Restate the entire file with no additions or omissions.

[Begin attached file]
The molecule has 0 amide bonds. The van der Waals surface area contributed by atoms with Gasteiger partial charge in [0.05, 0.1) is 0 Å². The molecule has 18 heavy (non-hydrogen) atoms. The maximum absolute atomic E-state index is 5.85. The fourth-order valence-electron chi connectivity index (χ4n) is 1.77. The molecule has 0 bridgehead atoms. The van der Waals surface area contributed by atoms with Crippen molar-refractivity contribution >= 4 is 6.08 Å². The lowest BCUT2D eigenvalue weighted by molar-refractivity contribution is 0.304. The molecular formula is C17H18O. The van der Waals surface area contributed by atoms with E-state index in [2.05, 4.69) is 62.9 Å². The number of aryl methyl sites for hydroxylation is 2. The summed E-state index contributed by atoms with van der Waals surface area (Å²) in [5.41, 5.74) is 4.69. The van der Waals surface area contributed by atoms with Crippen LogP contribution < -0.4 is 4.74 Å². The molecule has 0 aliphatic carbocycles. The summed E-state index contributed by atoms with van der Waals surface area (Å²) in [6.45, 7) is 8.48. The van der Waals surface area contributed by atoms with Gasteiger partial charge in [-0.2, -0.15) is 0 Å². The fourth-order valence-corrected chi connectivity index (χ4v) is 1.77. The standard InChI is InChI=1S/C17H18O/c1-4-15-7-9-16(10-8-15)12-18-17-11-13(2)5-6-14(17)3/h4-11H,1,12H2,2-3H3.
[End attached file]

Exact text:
The molecule has 0 amide bonds. The van der Waals surface area contributed by atoms with Gasteiger partial charge in [0.05, 0.1) is 0 Å². The molecule has 18 heavy (non-hydrogen) atoms. The maximum absolute atomic E-state index is 5.85. The fourth-order valence-electron chi connectivity index (χ4n) is 1.77. The molecule has 0 bridgehead atoms. The van der Waals surface area contributed by atoms with Crippen molar-refractivity contribution >= 4 is 6.08 Å². The lowest BCUT2D eigenvalue weighted by molar-refractivity contribution is 0.304. The molecular formula is C17H18O. The van der Waals surface area contributed by atoms with E-state index in [2.05, 4.69) is 62.9 Å². The number of aryl methyl sites for hydroxylation is 2. The summed E-state index contributed by atoms with van der Waals surface area (Å²) in [5.41, 5.74) is 4.69. The van der Waals surface area contributed by atoms with Crippen LogP contribution < -0.4 is 4.74 Å². The molecule has 0 aliphatic carbocycles. The summed E-state index contributed by atoms with van der Waals surface area (Å²) in [6.45, 7) is 8.48. The van der Waals surface area contributed by atoms with Gasteiger partial charge in [-0.2, -0.15) is 0 Å². The fourth-order valence-corrected chi connectivity index (χ4v) is 1.77. The standard InChI is InChI=1S/C17H18O/c1-4-15-7-9-16(10-8-15)12-18-17-11-13(2)5-6-14(17)3/h4-11H,1,12H2,2-3H3.